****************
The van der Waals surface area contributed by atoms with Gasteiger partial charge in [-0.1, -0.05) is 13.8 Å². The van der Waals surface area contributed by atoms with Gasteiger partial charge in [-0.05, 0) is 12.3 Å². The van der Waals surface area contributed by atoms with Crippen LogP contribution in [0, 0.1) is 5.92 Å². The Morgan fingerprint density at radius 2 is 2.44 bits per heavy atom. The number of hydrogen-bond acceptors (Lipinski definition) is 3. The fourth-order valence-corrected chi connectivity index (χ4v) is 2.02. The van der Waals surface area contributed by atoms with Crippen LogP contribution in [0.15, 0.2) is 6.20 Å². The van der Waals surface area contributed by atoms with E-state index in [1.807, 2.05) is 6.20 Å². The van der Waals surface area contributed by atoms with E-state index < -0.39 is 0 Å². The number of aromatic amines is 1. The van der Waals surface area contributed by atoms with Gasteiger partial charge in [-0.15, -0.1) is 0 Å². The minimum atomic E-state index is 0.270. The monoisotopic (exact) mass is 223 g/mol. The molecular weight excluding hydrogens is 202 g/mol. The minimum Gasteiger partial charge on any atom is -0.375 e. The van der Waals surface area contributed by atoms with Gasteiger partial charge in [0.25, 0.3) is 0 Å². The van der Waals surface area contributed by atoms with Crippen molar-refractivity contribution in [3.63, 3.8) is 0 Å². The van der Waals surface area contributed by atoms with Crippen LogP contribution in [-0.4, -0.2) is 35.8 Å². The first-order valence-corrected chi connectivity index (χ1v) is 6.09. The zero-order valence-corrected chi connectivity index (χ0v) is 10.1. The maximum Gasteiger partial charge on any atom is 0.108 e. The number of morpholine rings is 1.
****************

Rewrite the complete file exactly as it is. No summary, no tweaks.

The van der Waals surface area contributed by atoms with Gasteiger partial charge in [-0.1, -0.05) is 13.8 Å². The van der Waals surface area contributed by atoms with Gasteiger partial charge in [-0.05, 0) is 12.3 Å². The van der Waals surface area contributed by atoms with Crippen LogP contribution in [0, 0.1) is 5.92 Å². The Morgan fingerprint density at radius 2 is 2.44 bits per heavy atom. The number of hydrogen-bond acceptors (Lipinski definition) is 3. The fourth-order valence-corrected chi connectivity index (χ4v) is 2.02. The van der Waals surface area contributed by atoms with Crippen LogP contribution in [0.15, 0.2) is 6.20 Å². The van der Waals surface area contributed by atoms with E-state index in [1.807, 2.05) is 6.20 Å². The van der Waals surface area contributed by atoms with E-state index < -0.39 is 0 Å². The number of aromatic amines is 1. The van der Waals surface area contributed by atoms with Gasteiger partial charge in [-0.15, -0.1) is 0 Å². The minimum atomic E-state index is 0.270. The monoisotopic (exact) mass is 223 g/mol. The molecular weight excluding hydrogens is 202 g/mol. The minimum Gasteiger partial charge on any atom is -0.375 e. The van der Waals surface area contributed by atoms with Gasteiger partial charge in [0.25, 0.3) is 0 Å². The van der Waals surface area contributed by atoms with Crippen molar-refractivity contribution in [3.63, 3.8) is 0 Å². The van der Waals surface area contributed by atoms with Crippen LogP contribution in [-0.4, -0.2) is 35.8 Å². The first-order valence-corrected chi connectivity index (χ1v) is 6.09. The zero-order valence-corrected chi connectivity index (χ0v) is 10.1. The maximum Gasteiger partial charge on any atom is 0.108 e. The number of morpholine rings is 1.